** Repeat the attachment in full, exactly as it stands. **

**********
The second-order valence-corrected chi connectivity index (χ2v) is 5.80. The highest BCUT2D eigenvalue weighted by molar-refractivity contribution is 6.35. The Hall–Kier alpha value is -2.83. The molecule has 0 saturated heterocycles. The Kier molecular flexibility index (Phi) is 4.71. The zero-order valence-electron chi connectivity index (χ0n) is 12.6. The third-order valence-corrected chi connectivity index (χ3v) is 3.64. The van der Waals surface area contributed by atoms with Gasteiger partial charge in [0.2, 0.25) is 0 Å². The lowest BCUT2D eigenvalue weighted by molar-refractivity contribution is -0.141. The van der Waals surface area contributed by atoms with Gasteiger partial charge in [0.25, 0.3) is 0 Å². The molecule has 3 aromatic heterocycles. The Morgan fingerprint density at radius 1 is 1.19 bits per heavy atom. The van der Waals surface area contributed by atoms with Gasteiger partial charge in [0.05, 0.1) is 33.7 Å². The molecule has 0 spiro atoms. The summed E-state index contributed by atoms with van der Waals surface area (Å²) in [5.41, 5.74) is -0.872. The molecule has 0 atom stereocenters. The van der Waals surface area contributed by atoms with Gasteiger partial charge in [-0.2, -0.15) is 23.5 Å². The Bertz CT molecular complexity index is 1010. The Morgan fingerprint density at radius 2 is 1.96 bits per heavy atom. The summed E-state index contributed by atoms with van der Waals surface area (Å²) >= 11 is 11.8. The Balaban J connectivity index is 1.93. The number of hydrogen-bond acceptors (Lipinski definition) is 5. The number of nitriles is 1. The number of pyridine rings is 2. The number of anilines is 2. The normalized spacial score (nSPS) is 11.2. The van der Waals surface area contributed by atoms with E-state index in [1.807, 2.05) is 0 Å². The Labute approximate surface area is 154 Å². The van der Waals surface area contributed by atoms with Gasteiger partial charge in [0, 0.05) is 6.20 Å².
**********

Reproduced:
The second-order valence-corrected chi connectivity index (χ2v) is 5.80. The highest BCUT2D eigenvalue weighted by molar-refractivity contribution is 6.35. The Hall–Kier alpha value is -2.83. The molecule has 0 saturated heterocycles. The Kier molecular flexibility index (Phi) is 4.71. The zero-order valence-electron chi connectivity index (χ0n) is 12.6. The third-order valence-corrected chi connectivity index (χ3v) is 3.64. The van der Waals surface area contributed by atoms with Gasteiger partial charge in [0.2, 0.25) is 0 Å². The lowest BCUT2D eigenvalue weighted by molar-refractivity contribution is -0.141. The van der Waals surface area contributed by atoms with Gasteiger partial charge in [0.25, 0.3) is 0 Å². The molecule has 3 aromatic heterocycles. The Morgan fingerprint density at radius 1 is 1.19 bits per heavy atom. The van der Waals surface area contributed by atoms with Gasteiger partial charge in [0.05, 0.1) is 33.7 Å². The molecule has 0 spiro atoms. The summed E-state index contributed by atoms with van der Waals surface area (Å²) in [5.41, 5.74) is -0.872. The molecule has 0 atom stereocenters. The van der Waals surface area contributed by atoms with Gasteiger partial charge in [-0.2, -0.15) is 23.5 Å². The Bertz CT molecular complexity index is 1010. The Morgan fingerprint density at radius 2 is 1.96 bits per heavy atom. The summed E-state index contributed by atoms with van der Waals surface area (Å²) >= 11 is 11.8. The Balaban J connectivity index is 1.93. The number of hydrogen-bond acceptors (Lipinski definition) is 5. The number of nitriles is 1. The number of pyridine rings is 2. The number of anilines is 2. The normalized spacial score (nSPS) is 11.2. The van der Waals surface area contributed by atoms with E-state index in [1.807, 2.05) is 0 Å². The Labute approximate surface area is 154 Å². The van der Waals surface area contributed by atoms with Gasteiger partial charge in [0, 0.05) is 6.20 Å².